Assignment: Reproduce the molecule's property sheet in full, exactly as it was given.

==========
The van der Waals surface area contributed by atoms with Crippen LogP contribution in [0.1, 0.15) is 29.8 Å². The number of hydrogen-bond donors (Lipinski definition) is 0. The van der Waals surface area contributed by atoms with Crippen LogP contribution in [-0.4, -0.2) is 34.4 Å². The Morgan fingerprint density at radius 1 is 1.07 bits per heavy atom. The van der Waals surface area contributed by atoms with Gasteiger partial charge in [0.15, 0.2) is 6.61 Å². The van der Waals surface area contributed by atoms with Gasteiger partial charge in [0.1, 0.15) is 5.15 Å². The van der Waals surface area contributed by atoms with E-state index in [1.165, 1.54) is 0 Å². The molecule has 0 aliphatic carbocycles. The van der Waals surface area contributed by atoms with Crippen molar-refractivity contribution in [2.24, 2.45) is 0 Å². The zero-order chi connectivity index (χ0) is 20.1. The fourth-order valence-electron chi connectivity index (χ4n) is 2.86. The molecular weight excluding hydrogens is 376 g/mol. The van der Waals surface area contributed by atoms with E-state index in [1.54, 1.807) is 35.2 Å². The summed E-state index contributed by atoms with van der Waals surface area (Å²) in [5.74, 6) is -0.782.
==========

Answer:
The van der Waals surface area contributed by atoms with Crippen LogP contribution in [0.1, 0.15) is 29.8 Å². The number of hydrogen-bond donors (Lipinski definition) is 0. The van der Waals surface area contributed by atoms with Crippen LogP contribution in [-0.4, -0.2) is 34.4 Å². The Morgan fingerprint density at radius 1 is 1.07 bits per heavy atom. The van der Waals surface area contributed by atoms with Gasteiger partial charge in [0.15, 0.2) is 6.61 Å². The van der Waals surface area contributed by atoms with Gasteiger partial charge in [0.1, 0.15) is 5.15 Å². The van der Waals surface area contributed by atoms with E-state index in [1.165, 1.54) is 0 Å². The molecule has 0 aliphatic carbocycles. The van der Waals surface area contributed by atoms with Crippen molar-refractivity contribution in [2.24, 2.45) is 0 Å². The zero-order chi connectivity index (χ0) is 20.1. The fourth-order valence-electron chi connectivity index (χ4n) is 2.86. The molecular weight excluding hydrogens is 376 g/mol. The van der Waals surface area contributed by atoms with E-state index in [1.54, 1.807) is 35.2 Å². The summed E-state index contributed by atoms with van der Waals surface area (Å²) in [5.74, 6) is -0.782.